Cera Ve – ask any beauty editor – is one of those brands that everyone trusts. It’s the nice person at the party that no-one has a bad word to say about. In fact, before it landed in the UK, editors, while in New York for Fashion Week, would go to Sephora especially to stock up. It’s cheap as chips and backed by science, and this, its latest launch, just arrived. A gel cream hybrid, it sinks in quick without a hint of tackiness, and is full of skin-scaffolding ceramides, and super hydrators, glycerin and hyaluronic acid. After two weeks of religious use, my skin looks fresher and feels healthier for sure.
Augustinus Bader The Rich Cream Upgrade, £205
THE cream, the one that everyone talks about, the one that even the shallow pocketed fork out for, has had an upgrade. Professor Bader, the enigmatic scientist who took the beauty world by storm, has fine tuned an already pitch perfect product. Formulated with TFC-8, a complex of over 40 ingredients, including vitamins, synthesized molecules, and amino acids, the clinical trails for this, The Rich Cream 2.0, will knock your socks off. The brand reports a 145 per cent reduction in the appearance of wrinkles and a 92 per cent improvement in skin firmness. Usually, I'd just waffle on about its smell and its ability to make my skin sing, but when you're dropping north of £200, I know I know, you need the stats.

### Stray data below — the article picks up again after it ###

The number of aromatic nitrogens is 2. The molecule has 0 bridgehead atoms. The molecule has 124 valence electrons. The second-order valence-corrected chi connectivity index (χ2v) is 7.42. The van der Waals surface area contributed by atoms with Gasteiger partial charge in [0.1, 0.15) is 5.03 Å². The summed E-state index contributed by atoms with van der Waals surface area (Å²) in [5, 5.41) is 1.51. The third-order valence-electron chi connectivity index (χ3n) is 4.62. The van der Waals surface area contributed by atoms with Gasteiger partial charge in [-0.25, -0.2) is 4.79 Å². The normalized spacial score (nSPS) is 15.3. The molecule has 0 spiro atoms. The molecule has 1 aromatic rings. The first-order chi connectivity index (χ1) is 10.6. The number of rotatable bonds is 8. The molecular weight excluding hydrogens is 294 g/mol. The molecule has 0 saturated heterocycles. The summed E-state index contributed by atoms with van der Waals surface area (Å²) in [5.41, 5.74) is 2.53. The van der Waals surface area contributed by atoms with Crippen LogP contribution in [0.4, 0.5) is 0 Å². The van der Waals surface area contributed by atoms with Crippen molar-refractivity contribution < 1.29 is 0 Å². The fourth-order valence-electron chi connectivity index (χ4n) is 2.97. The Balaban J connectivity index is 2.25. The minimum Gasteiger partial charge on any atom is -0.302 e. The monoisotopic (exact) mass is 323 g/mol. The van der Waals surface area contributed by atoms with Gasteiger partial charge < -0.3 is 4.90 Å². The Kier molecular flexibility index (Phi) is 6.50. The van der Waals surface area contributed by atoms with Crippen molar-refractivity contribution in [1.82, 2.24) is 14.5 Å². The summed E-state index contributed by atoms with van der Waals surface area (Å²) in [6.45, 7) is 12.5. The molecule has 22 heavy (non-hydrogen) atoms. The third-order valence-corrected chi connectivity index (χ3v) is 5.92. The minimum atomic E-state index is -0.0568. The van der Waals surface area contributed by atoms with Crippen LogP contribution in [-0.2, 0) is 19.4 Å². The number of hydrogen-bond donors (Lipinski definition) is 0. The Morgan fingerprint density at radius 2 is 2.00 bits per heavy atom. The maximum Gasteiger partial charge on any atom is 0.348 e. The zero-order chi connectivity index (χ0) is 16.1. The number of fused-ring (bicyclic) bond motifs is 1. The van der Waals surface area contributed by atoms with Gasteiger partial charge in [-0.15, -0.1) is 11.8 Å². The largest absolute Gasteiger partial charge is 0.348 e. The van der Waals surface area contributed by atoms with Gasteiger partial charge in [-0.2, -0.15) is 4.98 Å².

An excellent hairbrush in the cobalt shade that Hershesons is now synonymous, this smooths, softens and staves off static. Knots don't stand a chance, neither does bacteria, and with some of the most scalp pleasing bristles around, ahh, just AH.